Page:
Bengal govt asks Metro to stop construction of Kolkata outlet

Bengal govt asks Metro to stop construction of Kolkata outlet
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First Published: Thu, Mar 22 2007. 12 33 AM IST
Updated: Thu, Mar 22 2007. 12 33 AM IST
Kolkata: Metro AG’s retail plans in Eastern India have stalled.
The construction of Metro’s first cash-and-carry outlet here has been halted, after the West Bengal government asked Germany’s largest retailer to put the project on hold until it sorted out a legal wrangle over land that it had leased to the company.
Metro, which had targeted an early July launch, said it has had no word since the project was suspended on 12 February. “We are hoping to get clearance from the government soon,” said Manish Bhargava, spokesman for Metro Cash & Carry.
Metro is planning to set up three distribution centres in Kolkata, its third stop in India after Bangalore and Hyderabad, at cost of about Rs70 crore each. The company will also invest substantially on infrastructure development.
While the Metro project is unrelated, the state government is already battling critics over the forced acquisition of land for industrial use, amid protests that turned violent in parts of the state. That has compelled the authorities to temporarily suspend buying land for industrial use.
The Metro outlet is along the Eastern Metropolitan bypass on a portion of land the state government had acquired many years back to build a part of the state-run highway that runs along the eastern fringe of Kolkata, say government sources, who do not want to be identified. But there is an ongoing family dispute over the ownership of the land, bought from eight families, these officials said.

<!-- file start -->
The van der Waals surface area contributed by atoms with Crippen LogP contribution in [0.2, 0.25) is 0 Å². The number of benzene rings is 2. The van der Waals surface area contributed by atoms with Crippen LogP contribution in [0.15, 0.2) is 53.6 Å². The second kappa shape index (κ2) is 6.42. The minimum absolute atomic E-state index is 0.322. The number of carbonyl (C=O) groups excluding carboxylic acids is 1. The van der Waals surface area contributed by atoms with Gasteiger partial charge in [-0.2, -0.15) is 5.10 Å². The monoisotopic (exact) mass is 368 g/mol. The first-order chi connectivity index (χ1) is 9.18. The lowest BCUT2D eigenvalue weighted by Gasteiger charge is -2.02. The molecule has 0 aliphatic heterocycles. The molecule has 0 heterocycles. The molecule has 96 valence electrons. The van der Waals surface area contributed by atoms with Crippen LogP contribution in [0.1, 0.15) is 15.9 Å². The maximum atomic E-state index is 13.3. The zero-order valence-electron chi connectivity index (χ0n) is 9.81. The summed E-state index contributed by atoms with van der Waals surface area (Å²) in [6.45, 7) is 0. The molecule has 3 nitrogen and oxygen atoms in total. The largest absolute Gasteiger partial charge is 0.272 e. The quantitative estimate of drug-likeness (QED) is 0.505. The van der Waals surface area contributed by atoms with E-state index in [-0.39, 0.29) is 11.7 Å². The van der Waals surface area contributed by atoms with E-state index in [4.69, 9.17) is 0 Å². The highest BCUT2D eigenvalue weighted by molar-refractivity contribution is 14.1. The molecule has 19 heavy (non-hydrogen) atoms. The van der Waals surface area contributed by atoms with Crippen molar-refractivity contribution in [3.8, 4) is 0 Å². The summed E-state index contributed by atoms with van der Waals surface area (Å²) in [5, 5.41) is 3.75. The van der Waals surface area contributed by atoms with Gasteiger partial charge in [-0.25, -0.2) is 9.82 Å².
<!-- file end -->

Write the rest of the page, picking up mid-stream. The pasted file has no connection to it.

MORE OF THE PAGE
Officials of the West Bengal Industrial Development Corp. were unwilling to comment on the issue.
Officials in the Land and Land Reforms Department, who did not want to be identified, confirmed that there was an ownership dispute over the land and that it was being litigated for years. It is not immediately clear what prompted the government to now ask Metro to halt work.
“Metro has only leased the land and there has not been any breach of law on our part,” Bhargava said.
Metro has had a chequered path so far in its Indian foray.
In 2003, the first Metro outlet in Bangalore opened to protests from the Bangalore Agriculture Produce Marketing Co-operative. As a result, the company was prevented from selling agricultural products, such as fruit and vegetables, as it does in outlets elsewhere in the world.
In December, Metro announced plans to invest close to Rs2,000 crore in India over three years for a pan-India network of 15-18 stores.
Kolkata has featured very high on Metro’s India map, because West Bengal is among the biggest producers of fruit, vegetables, fish and rice in India.
Despite the impasse, Bhargava maintains that Metro will open shop in Kolkata on schedule.
The Kolkata outlet is being targeted to be opened to coincide with the entry of the new managing director of the company’s Indian operations, Martin Dlouhy.
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First Published: Thu, Mar 22 2007. 12 33 AM IST